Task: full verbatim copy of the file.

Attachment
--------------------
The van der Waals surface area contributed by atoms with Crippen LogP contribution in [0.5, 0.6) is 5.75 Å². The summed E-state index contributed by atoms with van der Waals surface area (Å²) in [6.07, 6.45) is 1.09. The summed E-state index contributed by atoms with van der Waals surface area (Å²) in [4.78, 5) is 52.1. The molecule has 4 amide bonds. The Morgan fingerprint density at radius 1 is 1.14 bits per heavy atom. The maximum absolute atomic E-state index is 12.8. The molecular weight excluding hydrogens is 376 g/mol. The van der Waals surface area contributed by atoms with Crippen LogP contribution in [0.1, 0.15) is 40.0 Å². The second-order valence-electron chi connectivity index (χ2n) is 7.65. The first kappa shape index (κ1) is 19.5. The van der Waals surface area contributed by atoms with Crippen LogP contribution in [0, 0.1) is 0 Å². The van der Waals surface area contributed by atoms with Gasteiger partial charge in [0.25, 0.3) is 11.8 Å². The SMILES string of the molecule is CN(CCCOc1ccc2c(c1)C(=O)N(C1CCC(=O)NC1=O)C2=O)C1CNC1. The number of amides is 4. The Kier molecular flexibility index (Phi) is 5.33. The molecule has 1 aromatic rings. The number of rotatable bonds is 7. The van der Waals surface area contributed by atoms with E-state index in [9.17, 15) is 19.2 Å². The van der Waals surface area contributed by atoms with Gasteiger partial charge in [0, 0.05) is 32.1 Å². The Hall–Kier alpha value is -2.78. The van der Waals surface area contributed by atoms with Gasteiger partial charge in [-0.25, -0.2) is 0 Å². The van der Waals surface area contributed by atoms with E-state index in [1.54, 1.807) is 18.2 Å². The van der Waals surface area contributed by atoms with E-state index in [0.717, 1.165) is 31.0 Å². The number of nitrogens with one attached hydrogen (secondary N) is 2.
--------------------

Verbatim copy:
The van der Waals surface area contributed by atoms with Crippen LogP contribution in [0.5, 0.6) is 5.75 Å². The summed E-state index contributed by atoms with van der Waals surface area (Å²) in [6.07, 6.45) is 1.09. The summed E-state index contributed by atoms with van der Waals surface area (Å²) in [4.78, 5) is 52.1. The molecule has 4 amide bonds. The Morgan fingerprint density at radius 1 is 1.14 bits per heavy atom. The maximum absolute atomic E-state index is 12.8. The molecular weight excluding hydrogens is 376 g/mol. The van der Waals surface area contributed by atoms with Crippen LogP contribution in [0.1, 0.15) is 40.0 Å². The second-order valence-electron chi connectivity index (χ2n) is 7.65. The first kappa shape index (κ1) is 19.5. The van der Waals surface area contributed by atoms with Crippen LogP contribution in [0, 0.1) is 0 Å². The van der Waals surface area contributed by atoms with Gasteiger partial charge in [0.25, 0.3) is 11.8 Å². The SMILES string of the molecule is CN(CCCOc1ccc2c(c1)C(=O)N(C1CCC(=O)NC1=O)C2=O)C1CNC1. The number of amides is 4. The Kier molecular flexibility index (Phi) is 5.33. The molecule has 1 aromatic rings. The number of rotatable bonds is 7. The van der Waals surface area contributed by atoms with E-state index in [9.17, 15) is 19.2 Å². The van der Waals surface area contributed by atoms with Gasteiger partial charge in [0, 0.05) is 32.1 Å². The Hall–Kier alpha value is -2.78. The van der Waals surface area contributed by atoms with Gasteiger partial charge in [-0.25, -0.2) is 0 Å². The van der Waals surface area contributed by atoms with E-state index in [1.54, 1.807) is 18.2 Å². The van der Waals surface area contributed by atoms with E-state index in [0.717, 1.165) is 31.0 Å². The number of nitrogens with one attached hydrogen (secondary N) is 2.